Hamilton begins his studies at Elizabethtown Academy, in preparation of getting into Princeton.
Never tentative about tackling new things and buoyed by a preternatural self-confidence, Hamilton proved a fantastically quick study. He often worked past midnight, curled up in his blanket, then awoke at dawn and paced the nearby burial ground, mumbling to himself as he memorized his lessons. (Hamilton's lifelong habit of talking sotto voce while pacing lent him an air of either inspiration or madness.)
In addition to studying and looking like a crazy person, he also likely met Burr at this time. Hamilton was also busy meeting important people and having impure thoughts about their daughters (or at least Kitty Livingston), in case you forgot that Hamilton is only about 17-19 at this time and teenage boys are always the same.

Hamilton didn't get into Princeton. Or rather his request to go through an accelerated program was denied, possibly due to James Madison. Instead he ended up at his safety school, King's College (now Columbia). And as with most college experiences, he starts going to rallies, which at this point are about how the colonies should tell parliament to fuck off (at this point some, including Hamilton, were still on the King's side). And at this point Hamilton really solidifies his key strategy for getting what he wants: burying the opposition under so many words that they can't get up again. Take that, Samuel Seabury.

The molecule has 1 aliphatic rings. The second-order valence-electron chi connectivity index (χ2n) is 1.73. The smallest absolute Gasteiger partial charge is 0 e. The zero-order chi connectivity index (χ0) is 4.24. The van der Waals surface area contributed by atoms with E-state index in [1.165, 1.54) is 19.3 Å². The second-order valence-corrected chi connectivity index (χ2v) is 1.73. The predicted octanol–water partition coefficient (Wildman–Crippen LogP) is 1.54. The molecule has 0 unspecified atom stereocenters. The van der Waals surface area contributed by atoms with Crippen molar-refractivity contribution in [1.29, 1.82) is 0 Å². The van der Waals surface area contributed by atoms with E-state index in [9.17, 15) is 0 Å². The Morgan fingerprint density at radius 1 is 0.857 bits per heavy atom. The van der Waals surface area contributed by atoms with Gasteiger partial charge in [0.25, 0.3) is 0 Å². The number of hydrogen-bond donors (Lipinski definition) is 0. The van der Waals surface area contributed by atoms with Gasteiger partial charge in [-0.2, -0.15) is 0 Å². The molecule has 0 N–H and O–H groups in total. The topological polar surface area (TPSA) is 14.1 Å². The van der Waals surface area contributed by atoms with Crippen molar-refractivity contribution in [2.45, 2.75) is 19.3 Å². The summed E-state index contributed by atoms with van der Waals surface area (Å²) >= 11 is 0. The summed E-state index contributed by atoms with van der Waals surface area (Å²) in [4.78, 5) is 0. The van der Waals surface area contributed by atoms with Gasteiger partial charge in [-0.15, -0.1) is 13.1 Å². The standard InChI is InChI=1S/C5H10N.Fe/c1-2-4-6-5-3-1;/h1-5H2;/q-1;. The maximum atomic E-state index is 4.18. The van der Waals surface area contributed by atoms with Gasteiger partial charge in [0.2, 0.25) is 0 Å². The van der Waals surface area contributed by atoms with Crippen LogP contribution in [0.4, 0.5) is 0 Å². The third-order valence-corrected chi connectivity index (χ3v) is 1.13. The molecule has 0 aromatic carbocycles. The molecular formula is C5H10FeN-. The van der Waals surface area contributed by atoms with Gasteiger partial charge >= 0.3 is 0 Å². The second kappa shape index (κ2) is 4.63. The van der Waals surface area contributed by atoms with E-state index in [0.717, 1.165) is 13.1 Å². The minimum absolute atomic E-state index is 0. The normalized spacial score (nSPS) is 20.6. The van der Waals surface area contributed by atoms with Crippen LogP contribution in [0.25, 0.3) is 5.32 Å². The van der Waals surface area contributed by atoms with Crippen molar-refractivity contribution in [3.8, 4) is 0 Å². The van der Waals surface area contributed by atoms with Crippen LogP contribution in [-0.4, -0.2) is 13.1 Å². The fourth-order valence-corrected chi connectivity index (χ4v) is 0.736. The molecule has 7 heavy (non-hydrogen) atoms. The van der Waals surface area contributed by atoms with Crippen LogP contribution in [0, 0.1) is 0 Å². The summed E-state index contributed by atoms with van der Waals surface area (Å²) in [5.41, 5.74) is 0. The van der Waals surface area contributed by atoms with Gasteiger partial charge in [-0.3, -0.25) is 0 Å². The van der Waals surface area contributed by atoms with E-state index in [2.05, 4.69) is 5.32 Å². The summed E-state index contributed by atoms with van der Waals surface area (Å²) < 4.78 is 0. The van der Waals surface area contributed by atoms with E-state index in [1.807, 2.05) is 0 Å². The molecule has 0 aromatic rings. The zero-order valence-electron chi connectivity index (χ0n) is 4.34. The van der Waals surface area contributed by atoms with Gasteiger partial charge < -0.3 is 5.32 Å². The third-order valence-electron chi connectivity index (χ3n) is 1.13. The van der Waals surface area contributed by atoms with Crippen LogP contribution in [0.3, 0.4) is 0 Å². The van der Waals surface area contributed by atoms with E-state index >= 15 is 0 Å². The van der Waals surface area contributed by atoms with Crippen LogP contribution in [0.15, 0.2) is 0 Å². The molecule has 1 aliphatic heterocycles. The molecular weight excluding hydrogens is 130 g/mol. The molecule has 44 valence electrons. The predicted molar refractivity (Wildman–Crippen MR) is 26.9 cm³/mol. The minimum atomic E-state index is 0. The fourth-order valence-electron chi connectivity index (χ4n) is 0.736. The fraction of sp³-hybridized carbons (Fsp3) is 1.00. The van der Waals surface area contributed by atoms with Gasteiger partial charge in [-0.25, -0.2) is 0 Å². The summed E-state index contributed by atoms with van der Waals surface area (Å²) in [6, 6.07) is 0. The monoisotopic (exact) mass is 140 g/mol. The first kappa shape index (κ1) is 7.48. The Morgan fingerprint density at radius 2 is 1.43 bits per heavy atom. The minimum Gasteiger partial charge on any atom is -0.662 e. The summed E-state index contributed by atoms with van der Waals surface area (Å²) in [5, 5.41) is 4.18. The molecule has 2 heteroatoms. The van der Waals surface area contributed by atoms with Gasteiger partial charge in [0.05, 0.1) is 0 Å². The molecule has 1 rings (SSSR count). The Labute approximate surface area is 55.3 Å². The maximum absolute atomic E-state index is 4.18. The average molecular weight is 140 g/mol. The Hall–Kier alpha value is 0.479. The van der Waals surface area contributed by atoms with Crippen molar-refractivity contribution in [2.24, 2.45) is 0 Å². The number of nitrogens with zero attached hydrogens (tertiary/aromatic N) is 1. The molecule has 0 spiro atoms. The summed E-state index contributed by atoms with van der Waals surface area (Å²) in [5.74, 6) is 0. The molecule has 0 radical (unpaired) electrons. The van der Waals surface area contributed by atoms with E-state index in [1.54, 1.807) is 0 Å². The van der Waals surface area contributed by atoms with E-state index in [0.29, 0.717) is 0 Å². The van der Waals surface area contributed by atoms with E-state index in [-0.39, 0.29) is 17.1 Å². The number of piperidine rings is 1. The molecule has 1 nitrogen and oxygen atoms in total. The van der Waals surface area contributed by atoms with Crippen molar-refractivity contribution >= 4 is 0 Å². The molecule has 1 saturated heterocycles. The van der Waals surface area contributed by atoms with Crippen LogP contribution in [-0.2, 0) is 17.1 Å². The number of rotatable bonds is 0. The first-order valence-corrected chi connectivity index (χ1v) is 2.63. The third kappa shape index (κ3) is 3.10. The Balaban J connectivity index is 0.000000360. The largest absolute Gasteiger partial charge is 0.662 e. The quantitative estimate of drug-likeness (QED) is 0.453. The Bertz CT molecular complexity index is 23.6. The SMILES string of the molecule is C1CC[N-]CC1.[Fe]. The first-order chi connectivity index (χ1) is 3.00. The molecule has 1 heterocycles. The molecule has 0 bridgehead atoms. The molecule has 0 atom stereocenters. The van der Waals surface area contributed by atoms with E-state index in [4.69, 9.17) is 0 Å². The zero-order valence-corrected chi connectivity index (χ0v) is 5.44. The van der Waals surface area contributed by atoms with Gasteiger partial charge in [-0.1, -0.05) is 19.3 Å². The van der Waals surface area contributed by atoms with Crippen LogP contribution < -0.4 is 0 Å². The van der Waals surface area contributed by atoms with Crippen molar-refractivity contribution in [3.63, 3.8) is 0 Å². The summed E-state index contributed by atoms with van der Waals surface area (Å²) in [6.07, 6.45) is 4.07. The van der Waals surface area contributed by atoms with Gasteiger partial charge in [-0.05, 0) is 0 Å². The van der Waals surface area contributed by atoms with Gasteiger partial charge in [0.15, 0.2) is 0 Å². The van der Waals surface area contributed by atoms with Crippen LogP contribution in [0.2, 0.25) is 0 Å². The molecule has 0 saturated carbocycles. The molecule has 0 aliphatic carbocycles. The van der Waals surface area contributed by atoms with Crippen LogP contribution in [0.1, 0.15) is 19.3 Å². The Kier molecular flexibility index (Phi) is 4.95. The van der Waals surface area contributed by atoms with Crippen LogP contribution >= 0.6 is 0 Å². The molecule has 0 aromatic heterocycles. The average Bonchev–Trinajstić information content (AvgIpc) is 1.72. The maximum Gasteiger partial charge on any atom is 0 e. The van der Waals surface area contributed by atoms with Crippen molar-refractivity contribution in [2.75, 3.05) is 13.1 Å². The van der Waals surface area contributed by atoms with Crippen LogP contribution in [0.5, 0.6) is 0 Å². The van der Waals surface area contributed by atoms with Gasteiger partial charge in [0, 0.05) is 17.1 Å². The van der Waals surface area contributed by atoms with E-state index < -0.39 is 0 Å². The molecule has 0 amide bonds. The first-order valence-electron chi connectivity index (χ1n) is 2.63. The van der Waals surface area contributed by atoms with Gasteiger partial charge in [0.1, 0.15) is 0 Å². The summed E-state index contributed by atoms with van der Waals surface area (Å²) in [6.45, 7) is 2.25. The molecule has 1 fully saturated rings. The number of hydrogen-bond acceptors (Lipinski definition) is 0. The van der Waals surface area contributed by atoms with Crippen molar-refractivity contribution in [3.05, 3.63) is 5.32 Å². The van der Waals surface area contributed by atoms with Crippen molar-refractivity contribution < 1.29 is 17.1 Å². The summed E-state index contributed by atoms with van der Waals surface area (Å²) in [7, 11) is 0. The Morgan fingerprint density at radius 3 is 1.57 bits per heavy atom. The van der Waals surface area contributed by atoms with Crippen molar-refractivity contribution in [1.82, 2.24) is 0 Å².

Skipping ahead to the revolution (because OMG there's so much in these chapters) Hamilton makes a name for himself, eventually gaining the eye of George Washington, who made Hamilton one of his aide-de-camps, welcoming him into the Washington family, which it was actually called and that is adorable. And this was all a good thing for Hamilton, not only for the upward mobility but also because Hamilton could use some impulse control.
Washington possessed the outstanding judgement, sterling character, and clear sense of purpose needed to guide his sometimes wayward protege: he saw that the volatile Hamilton needed a steadying hand.
But Hamilton managed to keep his cool long enough to not only act as Washington's secretary, but also make decisions on his behalf and interpret his orders and wishes. He also meets John Laurens and the Marquis de Lafayette and Hamilton's grandson says "There was something about them rather suggestive of the three famous heroes of Dumas," and adorable? Adorable. There is also the fact that a few historians mentioned the possible homoerotic overtones between Hamilton and Laurens and Hamilton and Lafayette.
Because I've gone on long enough, let me just point out one last thing before ending this post. The section ends with a duel, where a guy gets shot through the mouth and out the back of the head and LIVES. What? How even? And the shooter's comment?
I have stopped the damned rascal's lying tongue at any rate.
These guys did NOT mess around with their duels.

It's insane that so much has already happened and we're, what, an eighth of the way through the book? Also I realized we're about 8 songs in, if we're measuring against the soundtrack. I'm exhausted thinking about everything Hamilton had already done. I'm also feeling super unproductive. Thanks a lot.

Till next week!

*I actually FINALLY listened to it because Alice had sent me a copy of the Lafayette bio by Sarah Vowell and I knew Lafayette was a character in Hamilton and yeah, it all spiraled out of control from there. So I guess I like bios of figures from American history more than I previously thought. I am terrible at knowing what I like.

Title quote from page 3

Chernow, Ron. Alexander Hamilton. Penguin, 2004.